New guide from EU Automation: Reducing costs and boosting uptime with condition-based maintenance and real-time monitoring

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Automation parts supplier EU Automation has published a new guide that is a must-read for engineers wanting to deploy condition-based maintenance (CBM) to improve operating efficiencies and increase profitability.

It provides valuable insight so engineers can best implement a CBM strategy to realise its full benefits.

The handy guide helps engineers understand how CBM with real-time monitoring can offer an intelligent solution for maximising equipment uptime – protecting revenues and profits. 

The guide outlines how well-maintained equipment is typically more productive, enabling maintenance teams to meet critical key performance indicators. 

It describes how advances in technologies such as sensors and data analytics have seen CBM based on real-time monitoring emerge as a powerful tool in connected factories of the future, supporting engineers in their daily roles.

CBM can deliver significant benefits across manufacturing organisations. According to research by IBM, these benefits include:

  • Prevention of equipment failures and downtime.
  • Extension of asset lifespan.
  • Improved safety through enhanced issue detection.
  • Reduced maintenance costs.
  • Improved maintenance efficiency.

“Knowing where to start with a CBM strategy can be a challenge, and that’s where this useful guide helps,” says Darren Halford, Managing Director at EU Automation. “The valuable report outlines the obstacles faced when establishing a CBM strategy, for example, high upfront costs, and gives the reader useful information about how to overcome them best.”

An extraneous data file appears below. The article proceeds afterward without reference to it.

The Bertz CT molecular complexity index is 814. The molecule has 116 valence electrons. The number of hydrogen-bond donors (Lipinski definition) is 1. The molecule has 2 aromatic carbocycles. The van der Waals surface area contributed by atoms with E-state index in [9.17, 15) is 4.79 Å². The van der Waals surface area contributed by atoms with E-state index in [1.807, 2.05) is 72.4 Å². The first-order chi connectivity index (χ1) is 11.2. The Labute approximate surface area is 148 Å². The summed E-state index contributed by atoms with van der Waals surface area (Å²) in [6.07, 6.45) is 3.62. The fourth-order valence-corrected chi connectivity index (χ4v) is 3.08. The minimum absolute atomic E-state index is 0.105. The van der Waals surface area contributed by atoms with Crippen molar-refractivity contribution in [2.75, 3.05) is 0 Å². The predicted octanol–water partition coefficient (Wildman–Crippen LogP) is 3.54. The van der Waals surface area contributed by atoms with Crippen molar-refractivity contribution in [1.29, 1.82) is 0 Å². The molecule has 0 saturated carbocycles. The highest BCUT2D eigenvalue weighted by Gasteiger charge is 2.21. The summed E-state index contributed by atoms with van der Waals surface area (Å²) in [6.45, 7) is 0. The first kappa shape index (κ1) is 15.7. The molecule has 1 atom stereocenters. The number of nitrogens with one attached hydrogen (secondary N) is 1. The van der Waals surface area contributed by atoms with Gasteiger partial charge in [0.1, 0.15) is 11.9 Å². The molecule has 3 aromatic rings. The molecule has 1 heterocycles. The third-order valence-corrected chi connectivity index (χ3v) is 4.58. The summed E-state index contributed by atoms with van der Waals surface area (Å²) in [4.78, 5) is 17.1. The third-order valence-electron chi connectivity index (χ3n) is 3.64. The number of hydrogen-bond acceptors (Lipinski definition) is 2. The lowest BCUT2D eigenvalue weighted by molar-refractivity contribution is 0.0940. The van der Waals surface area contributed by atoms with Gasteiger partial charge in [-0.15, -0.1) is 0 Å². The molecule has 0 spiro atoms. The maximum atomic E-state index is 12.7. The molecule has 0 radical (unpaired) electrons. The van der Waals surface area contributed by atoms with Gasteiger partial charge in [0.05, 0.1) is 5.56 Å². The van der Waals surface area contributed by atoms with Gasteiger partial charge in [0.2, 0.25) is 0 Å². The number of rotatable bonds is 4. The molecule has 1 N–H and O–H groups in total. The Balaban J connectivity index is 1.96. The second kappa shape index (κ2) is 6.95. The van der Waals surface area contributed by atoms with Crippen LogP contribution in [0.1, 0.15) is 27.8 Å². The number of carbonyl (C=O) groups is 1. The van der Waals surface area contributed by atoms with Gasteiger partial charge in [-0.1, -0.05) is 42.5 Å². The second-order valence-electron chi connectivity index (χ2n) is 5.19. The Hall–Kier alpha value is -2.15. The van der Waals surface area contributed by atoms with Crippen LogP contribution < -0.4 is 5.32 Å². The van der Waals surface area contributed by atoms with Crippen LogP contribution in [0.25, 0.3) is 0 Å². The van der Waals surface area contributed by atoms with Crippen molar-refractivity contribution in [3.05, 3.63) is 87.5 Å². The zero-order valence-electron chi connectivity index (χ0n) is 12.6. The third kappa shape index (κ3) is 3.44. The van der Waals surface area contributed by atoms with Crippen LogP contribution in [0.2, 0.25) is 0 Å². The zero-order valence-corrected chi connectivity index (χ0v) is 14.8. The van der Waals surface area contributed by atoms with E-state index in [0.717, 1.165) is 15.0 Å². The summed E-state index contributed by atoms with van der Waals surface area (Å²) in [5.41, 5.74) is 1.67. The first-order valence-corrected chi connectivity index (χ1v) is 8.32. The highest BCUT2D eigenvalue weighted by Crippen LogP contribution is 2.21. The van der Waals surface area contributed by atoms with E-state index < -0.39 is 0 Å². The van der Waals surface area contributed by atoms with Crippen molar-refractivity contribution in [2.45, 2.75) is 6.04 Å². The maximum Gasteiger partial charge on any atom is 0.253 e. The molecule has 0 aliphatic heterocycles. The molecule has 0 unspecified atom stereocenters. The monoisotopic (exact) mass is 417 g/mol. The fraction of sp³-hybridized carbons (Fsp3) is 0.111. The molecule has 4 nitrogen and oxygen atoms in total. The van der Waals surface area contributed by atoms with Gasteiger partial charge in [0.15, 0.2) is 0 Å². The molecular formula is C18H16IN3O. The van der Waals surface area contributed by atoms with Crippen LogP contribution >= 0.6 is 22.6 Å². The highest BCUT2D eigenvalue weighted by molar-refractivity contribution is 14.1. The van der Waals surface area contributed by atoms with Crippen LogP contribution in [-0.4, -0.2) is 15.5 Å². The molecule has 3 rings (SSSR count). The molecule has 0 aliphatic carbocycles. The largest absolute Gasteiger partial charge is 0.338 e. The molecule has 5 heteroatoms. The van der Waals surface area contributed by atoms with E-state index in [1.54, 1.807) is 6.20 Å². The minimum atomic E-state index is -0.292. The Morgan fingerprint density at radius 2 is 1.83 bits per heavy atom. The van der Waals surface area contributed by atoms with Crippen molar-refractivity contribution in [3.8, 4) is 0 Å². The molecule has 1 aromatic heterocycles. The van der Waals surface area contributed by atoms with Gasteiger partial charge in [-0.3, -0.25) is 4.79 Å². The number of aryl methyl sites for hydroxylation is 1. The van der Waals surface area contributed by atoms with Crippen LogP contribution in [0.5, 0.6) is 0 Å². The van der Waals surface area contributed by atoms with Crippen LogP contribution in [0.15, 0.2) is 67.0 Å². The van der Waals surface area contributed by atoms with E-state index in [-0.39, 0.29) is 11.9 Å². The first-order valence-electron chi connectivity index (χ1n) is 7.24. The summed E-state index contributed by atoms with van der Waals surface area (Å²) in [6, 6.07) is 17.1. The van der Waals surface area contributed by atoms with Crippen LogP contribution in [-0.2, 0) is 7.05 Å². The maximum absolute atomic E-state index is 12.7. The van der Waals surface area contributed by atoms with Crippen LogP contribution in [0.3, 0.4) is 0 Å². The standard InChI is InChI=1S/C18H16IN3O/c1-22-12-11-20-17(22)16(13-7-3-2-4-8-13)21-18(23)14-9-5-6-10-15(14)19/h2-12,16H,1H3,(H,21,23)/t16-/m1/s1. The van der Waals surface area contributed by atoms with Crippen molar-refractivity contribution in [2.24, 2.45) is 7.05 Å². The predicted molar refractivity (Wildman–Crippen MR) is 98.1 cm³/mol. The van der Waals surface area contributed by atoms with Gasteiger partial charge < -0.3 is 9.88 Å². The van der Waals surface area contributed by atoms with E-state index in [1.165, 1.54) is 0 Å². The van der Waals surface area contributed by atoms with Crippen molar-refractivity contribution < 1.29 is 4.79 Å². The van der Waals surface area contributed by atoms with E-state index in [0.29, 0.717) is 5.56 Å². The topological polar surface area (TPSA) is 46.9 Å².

The guide explains how to structure a CBM monitoring system and gives real-life examples of how manufacturers have saved costs by deploying CBM into their operations. Readers can learn how to design a CBM network for real-time monitoring from both a hardware and software perspective, as well as understand the key considerations to take, such as choosing the right sensor technologies.

The guide also goes on to outline how engineers can visualise their data and provides handy hints and tips, for example, by ensuring that the software package selected has been used before in the engineer’s specific sector and it is compatible with the Enterprise Resource Planning (ERP) or Manufacturing Execution Systems (MES) systems operated.

Additionally, the report highlights seven steps to successful CBM, including defining the CBM project, identifying critical equipment and putting information into action. 

“Catching potential problems through real-time CBM early is essential to improving factory uptime, streamlining maintenance costs and staffing activities,” continues Darren Halford, Managing Director at EU Automation. “The best starting point for CBM and real-time monitoring is to determine what items of the plant are the most critical and those that are most likely to fail, and then choose the most suitable sensors for those. Working with experienced partners like EU Automation can help engineers ensure a CBM strategy is suitable for their industrial operation and realise the full benefits.”

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